US approves tax credits for advanced nuclear projects

14 February 2018

The USA on 9 February extended production tax credits for advanced nuclear power plants under a wide-ranging tax reform bill signed into law by President Donald Trump. The Bipartisan Budget Act of 2018, H.R.1892, passed the Senate by a vote of 71–28 and the House of Representatives, 240–186 ending an overnight government shutdown and preventing a longer one. The two-year budget deal increases the statutory caps on discretionary spending for defence and domestic programmes. 

The nuclear production tax credit is considered essential for completion of US plants already under construction and first-of-a-kind small modular reactor (SMR) construction. Nuclear production tax credits were set up under the 2005 Energy Policy Act to provide federal support for projects such as the construction of Georgia Power's Vogtle 3&4. The credit was set at 1.8 cents per kilowatt-hour of electricity over eight years, subject to limitations. To be eligible plants were required to enter commercial operation by the end of 2020. However, the Vogtle units are not expected to begin producing power until 2021 and  2022.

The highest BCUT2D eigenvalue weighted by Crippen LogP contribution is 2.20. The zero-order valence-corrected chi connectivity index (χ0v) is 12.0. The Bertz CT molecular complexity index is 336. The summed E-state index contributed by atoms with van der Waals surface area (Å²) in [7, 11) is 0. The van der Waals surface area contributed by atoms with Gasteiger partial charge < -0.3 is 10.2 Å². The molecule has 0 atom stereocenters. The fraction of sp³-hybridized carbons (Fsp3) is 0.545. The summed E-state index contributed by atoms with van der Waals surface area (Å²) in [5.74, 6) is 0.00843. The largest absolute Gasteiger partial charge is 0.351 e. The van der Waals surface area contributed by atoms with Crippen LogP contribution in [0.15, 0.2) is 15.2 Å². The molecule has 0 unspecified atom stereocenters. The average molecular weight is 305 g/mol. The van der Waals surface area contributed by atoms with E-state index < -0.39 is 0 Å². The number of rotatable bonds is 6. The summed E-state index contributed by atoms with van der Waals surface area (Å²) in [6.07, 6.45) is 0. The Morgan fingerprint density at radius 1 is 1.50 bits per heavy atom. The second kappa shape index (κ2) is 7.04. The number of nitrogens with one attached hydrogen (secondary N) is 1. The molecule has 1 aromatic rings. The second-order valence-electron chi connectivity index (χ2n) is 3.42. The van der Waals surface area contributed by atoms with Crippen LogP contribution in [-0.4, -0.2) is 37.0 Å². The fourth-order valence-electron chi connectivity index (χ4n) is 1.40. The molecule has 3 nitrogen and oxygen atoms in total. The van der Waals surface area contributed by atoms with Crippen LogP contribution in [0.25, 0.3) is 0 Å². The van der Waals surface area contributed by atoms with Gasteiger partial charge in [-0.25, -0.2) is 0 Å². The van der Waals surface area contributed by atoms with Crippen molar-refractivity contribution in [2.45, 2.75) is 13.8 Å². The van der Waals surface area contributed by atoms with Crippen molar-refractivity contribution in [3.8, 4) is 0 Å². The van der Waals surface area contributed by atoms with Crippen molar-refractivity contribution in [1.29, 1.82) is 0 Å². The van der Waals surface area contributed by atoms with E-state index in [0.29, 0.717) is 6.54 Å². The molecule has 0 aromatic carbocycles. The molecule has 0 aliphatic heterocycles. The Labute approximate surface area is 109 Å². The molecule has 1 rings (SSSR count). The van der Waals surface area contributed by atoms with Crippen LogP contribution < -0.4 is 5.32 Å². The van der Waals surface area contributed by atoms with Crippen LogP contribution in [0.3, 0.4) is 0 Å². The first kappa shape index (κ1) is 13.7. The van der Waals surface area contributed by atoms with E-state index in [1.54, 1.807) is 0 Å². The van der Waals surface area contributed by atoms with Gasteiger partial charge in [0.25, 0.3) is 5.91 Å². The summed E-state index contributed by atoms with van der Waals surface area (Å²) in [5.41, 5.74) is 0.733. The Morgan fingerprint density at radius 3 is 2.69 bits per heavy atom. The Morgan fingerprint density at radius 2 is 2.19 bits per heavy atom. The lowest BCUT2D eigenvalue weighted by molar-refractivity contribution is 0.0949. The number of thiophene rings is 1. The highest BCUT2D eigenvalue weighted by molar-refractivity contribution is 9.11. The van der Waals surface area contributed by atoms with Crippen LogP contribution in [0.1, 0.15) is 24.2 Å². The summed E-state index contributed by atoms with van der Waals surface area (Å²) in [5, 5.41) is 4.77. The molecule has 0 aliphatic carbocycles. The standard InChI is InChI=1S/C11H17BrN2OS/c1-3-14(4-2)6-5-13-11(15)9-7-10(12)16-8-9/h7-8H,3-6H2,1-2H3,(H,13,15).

Under section 40501 of the new law, reactors entering service after 31 December 2020 can qualify for the tax credits, and the US Energy Secretary can allocate credits for up to 6000MWe of new nuclear capacity entering service after 1 January 2021. It also allows public entity partners in the projects – such as Vogtle's minority owners Oglethorpe Power, MEAG Power and the city of Dalton – to transfer their credits to partners.

Georgia Power's recommendation to continue with the construction of the two AP1000 reactors at Vogtle, following contractor Westinghouse's Chapter 11 bankruptcy filing in March last year, was approved by the state's public service commission in December. The new law further reduces the risk for the continuing construction of the units, for which the company also holds more than $5bn in anticipated loan guarantees from the Department of Energy. Federal support and "constructive legislation" continue to be important to the project's success, the company said.

The two Vogtle units will now be eligible for the tax credits, as well as other projects, such as NuScale Power's plans to build its first commercial SMR plant at the Idaho National Laboratory by 2026. "Both projects will serve as anchors for energy infrastructure…as they generate carbon-free electricity, spur economic growth and support a diverse and reliable electric grid for decades to come," said Maria Korsnick, president and CEO of the US Nuclear Energy Institute.

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